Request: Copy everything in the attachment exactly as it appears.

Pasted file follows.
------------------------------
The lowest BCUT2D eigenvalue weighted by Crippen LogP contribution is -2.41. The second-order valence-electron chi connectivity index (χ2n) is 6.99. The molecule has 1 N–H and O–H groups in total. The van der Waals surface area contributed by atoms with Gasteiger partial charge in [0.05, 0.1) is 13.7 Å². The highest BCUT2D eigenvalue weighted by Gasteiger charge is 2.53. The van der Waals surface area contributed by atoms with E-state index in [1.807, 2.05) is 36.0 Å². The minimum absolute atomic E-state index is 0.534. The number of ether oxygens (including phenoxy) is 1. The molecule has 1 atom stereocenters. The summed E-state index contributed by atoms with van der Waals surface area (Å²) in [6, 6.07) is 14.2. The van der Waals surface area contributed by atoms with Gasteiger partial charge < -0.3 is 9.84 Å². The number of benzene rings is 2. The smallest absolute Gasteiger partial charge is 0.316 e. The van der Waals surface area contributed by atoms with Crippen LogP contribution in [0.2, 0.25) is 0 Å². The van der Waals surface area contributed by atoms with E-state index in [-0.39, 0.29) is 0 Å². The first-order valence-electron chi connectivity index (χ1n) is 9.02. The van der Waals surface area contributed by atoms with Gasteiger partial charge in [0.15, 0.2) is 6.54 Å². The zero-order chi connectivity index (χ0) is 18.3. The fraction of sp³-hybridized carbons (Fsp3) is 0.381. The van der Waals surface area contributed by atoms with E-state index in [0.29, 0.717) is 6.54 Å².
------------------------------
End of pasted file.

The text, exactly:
The lowest BCUT2D eigenvalue weighted by Crippen LogP contribution is -2.41. The second-order valence-electron chi connectivity index (χ2n) is 6.99. The molecule has 1 N–H and O–H groups in total. The van der Waals surface area contributed by atoms with Gasteiger partial charge in [0.05, 0.1) is 13.7 Å². The highest BCUT2D eigenvalue weighted by Gasteiger charge is 2.53. The van der Waals surface area contributed by atoms with E-state index in [1.807, 2.05) is 36.0 Å². The minimum absolute atomic E-state index is 0.534. The number of ether oxygens (including phenoxy) is 1. The molecule has 1 atom stereocenters. The summed E-state index contributed by atoms with van der Waals surface area (Å²) in [6, 6.07) is 14.2. The van der Waals surface area contributed by atoms with Gasteiger partial charge < -0.3 is 9.84 Å². The number of benzene rings is 2. The smallest absolute Gasteiger partial charge is 0.316 e. The van der Waals surface area contributed by atoms with Crippen LogP contribution in [0.2, 0.25) is 0 Å². The van der Waals surface area contributed by atoms with E-state index in [-0.39, 0.29) is 0 Å². The first-order valence-electron chi connectivity index (χ1n) is 9.02. The van der Waals surface area contributed by atoms with Gasteiger partial charge in [0.15, 0.2) is 6.54 Å². The zero-order chi connectivity index (χ0) is 18.3. The fraction of sp³-hybridized carbons (Fsp3) is 0.381. The van der Waals surface area contributed by atoms with E-state index in [0.29, 0.717) is 6.54 Å².